To the Editor
Shown are estimated changes in payments per episode of care for five common medical bundles since October 1, 2013. Estimates that were reported in the Bundled Payments for Care Improvement (BPCI) Fourth Annual Evaluation Report2 are for the first 3 years of the model. The estimate for the sample pooled across the five medical bundles is −$353 per episode (P=0.049). Estimates that were reported by Joynt Maddox et al. are for the first 9 months of the model. The estimate for the pooled sample is $112 (P=0.79).
Joynt Maddox et al. (July 19 issue)1 report that hospitals participating in the Bundled Payments for Care Improvement (BPCI) initiative did not reduce Medicare payments in five common medical bundles under BPCI. This finding is inconsistent with the BPCI Fourth Annual Evaluation Report, which showed for each of these five bundles that skilled nursing care was substituted with less expensive home health care, which led to declines in average Medicare payments (Figure 1).2 Although many of these estimates are not statistically significant, the preponderance of evidence suggests that these hospitals were able to reduce Medicare payments by influencing care at post-acute care facilities. A number of factors may explain these differences in the findings. The BPCI analysis covers the first 3 model years (vs. 9 months in the analysis of Joynt Maddox et al.) and is based on episodes that are a (possibly nonrandom) subset of discharges owing to complex attribution rules. Their difference-in-differences estimates may be subject to larger idiosyncratic fluctuations than those in the BPCI report, owing to a shorter baseline period (6 months vs. 1 year). Perhaps most important, their baseline extends into BPCI phase 1, when some hospitals started changing behavior, which may have contaminated their estimates.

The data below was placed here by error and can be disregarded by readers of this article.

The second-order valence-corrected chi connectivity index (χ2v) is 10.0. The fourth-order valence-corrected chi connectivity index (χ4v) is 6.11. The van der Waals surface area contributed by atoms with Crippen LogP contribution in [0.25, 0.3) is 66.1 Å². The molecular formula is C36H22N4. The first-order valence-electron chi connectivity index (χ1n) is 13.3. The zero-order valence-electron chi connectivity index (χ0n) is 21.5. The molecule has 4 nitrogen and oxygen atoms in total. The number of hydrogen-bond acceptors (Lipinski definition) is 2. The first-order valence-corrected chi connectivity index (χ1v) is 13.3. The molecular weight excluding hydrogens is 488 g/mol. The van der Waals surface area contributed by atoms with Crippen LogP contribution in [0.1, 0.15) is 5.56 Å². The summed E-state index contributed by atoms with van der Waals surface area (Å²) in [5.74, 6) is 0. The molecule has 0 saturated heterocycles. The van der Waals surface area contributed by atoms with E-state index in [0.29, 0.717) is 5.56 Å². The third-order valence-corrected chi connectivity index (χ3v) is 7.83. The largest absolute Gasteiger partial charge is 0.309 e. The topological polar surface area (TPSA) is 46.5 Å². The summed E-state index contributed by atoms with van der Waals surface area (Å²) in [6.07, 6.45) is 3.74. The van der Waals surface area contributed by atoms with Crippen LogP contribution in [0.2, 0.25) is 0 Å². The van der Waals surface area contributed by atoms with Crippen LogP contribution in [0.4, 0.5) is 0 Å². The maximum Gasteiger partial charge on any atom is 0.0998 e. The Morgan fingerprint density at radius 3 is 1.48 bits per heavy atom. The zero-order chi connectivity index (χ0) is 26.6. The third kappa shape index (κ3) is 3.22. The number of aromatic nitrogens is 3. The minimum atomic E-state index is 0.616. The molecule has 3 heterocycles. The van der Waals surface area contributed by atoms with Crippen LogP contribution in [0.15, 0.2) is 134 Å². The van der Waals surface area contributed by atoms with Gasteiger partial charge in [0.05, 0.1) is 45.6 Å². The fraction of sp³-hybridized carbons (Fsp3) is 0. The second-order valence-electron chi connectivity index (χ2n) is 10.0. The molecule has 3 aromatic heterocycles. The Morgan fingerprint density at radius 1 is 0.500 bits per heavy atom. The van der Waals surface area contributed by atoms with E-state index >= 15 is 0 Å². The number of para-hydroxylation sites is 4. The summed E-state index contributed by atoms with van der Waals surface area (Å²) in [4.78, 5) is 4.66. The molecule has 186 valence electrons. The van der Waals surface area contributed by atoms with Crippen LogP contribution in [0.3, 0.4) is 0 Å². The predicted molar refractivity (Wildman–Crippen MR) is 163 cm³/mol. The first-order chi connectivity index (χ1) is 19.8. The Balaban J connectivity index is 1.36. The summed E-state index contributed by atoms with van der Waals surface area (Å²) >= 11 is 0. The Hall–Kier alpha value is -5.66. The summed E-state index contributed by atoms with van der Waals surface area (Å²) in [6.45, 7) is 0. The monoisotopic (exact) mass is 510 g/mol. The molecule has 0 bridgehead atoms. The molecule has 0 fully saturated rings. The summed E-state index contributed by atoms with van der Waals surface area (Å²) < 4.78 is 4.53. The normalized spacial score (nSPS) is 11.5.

Daver C. Kahvecioglu, Ph.D.
Centers for Medicare and Medicaid Services, Baltimore, MD
No potential conflict of interest relevant to this letter was reported.
1. Joynt Maddox KE, Orav EJ, Zheng J, Epstein AM. Evaluation of Medicare’s Bundled Payments initiative for medical conditions. N Engl J Med 2018;379:260–269.
2. Dummit L, Marrufo G, Marshall J, et al. CMS Bundled Payments for Care Improvement initiative models 2-4: Year 4 evaluation and monitoring annual report. Falls Church, VA: Lewin Group, June 2018 (https://innovation.cms.gov/Files/reports/bpci-models2-4-yr4evalrpt.pdf).
We conducted an intention-to-treat analysis that included follow-up data on participants regardless of whether they remained in the program, whereas the Lewin Group conducted a treatment-on-the-treated analysis, which included only data before dropout from the program. This is important given the nearly 50% dropout rate of hospital–condition pairs.1 It seems likely that hospitals that are expecting to do poorly would be more likely to drop out, leading to a possible overestimate of savings in a treatment-on-the-treated analysis, whereas an intention-to-treat analysis might lead to an underestimate of savings. Our sensitivity analysis, which included only hospitals that remained in the program, showed larger although nonsignificant declines in spending at skilled nursing facilities (−$149, P=0.47; vs. $45, P=0.78, in the overall sample). We believe that our findings and those of the Lewin Group on behalf of CMS are complementary and underscore the importance of methodologic decisions in program evaluation.
Karen E. Joynt Maddox, M.D., M.P.H.
Washington University School of Medicine, St. Louis, MO
E. John Orav, Ph.D.
Brigham and Women’s Hospital, Boston, MA
Arnold M. Epstein, M.D., M.A.
Harvard School of Public Health, Boston, MA
Since publication of their article, the authors report no further potential conflict of interest.
1. Joynt Maddox KE, Orav EJ, Zheng J, Epstein AM. Participation and dropout in the Bundled Payments for Care Improvement initiative. JAMA 2018;319:191–193.